Octagon Africa, a regional financial services provider, has called on teens and youth to attend the financial literacy training session scheduled for December 15, 2022.
The company announced the return of the programme, an intensive free career development program aimed at levelling up the financial literacy quotient among Kenyan youths and teens to build a saving culture in the country.
The campaign aims to teach essential money management habits which contribute to the financial well-being, resilience and prosperity of households and the greater community.
Speaking when he commissioned the programme in Nairobi, Octagon Africa Group CEO Fred Waswa said it’s important to build foundational financial literacy skills among the youth, and Octagon is taking advantage of the school holidays to indulge the future generation into the future of financial prosperity.
“There has never been a better time than now to empower children with financial literacy. Good financial health may be hard to achieve, but it is not impossible, especially if people are taught how to manage their money from an early age. Growing up with this knowledge will help them make better choices,” Mr. Waswa said.
“An empowered youth is essential to an equitable and sustainable economy in the long run. At Octagon Africa, we believe it is crucial to empower our young communities with the knowledge and skills to effectively manage their finances in the future and provide them with a platform where they can gain real-life experience to move forward in an efficient and sustained manner.”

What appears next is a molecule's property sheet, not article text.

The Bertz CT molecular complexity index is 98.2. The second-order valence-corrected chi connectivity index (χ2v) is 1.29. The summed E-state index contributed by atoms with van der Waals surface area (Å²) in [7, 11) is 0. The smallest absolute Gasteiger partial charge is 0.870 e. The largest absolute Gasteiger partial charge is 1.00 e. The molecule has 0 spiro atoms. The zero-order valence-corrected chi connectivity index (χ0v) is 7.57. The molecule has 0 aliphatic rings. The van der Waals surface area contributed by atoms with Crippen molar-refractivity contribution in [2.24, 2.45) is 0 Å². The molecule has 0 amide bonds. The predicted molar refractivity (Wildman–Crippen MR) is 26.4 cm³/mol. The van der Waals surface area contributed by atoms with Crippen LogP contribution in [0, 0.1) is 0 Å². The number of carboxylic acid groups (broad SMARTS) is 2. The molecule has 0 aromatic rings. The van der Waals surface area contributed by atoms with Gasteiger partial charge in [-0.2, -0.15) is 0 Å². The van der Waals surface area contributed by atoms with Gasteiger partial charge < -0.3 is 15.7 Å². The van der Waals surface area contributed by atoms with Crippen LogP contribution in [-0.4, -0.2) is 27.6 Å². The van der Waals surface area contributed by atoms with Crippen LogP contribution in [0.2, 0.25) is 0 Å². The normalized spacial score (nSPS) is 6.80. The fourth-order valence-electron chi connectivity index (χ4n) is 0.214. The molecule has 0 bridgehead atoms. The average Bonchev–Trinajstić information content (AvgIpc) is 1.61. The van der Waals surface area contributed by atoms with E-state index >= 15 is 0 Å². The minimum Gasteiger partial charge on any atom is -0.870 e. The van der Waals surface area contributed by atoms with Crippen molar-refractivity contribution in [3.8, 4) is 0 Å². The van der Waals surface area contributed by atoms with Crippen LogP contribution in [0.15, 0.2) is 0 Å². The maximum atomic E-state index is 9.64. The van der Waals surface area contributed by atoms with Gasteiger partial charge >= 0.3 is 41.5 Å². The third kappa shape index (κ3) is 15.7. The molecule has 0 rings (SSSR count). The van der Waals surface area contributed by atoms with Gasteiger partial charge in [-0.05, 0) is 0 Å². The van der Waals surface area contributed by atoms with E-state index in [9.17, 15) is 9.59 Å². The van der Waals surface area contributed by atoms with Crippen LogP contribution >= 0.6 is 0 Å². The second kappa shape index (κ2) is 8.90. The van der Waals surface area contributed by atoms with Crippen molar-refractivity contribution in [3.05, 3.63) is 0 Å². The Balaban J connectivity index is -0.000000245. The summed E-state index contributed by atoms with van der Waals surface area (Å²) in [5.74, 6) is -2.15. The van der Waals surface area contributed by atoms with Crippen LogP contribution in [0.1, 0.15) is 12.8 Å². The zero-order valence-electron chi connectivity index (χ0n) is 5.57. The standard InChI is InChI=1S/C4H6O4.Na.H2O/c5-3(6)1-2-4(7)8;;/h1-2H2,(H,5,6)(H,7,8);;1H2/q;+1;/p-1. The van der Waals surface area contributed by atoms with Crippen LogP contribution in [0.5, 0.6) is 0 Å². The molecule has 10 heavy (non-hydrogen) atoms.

This training session will be delivered virtually by highly experienced financial experts from 10:00 am to 12:00 pm respectively for ages 16 – 22years, while 8 – 15 years will have an afternoon session from 4:00 pm – 6:00 PM.
Octagon Africa Financial Services has held several training courses for youth and teens, especially during holidays. Over 1,000 have benefited from the financial literacy training in Kenya, Uganda, and Zambia. The company has a target to train at least 2,000 young people over time.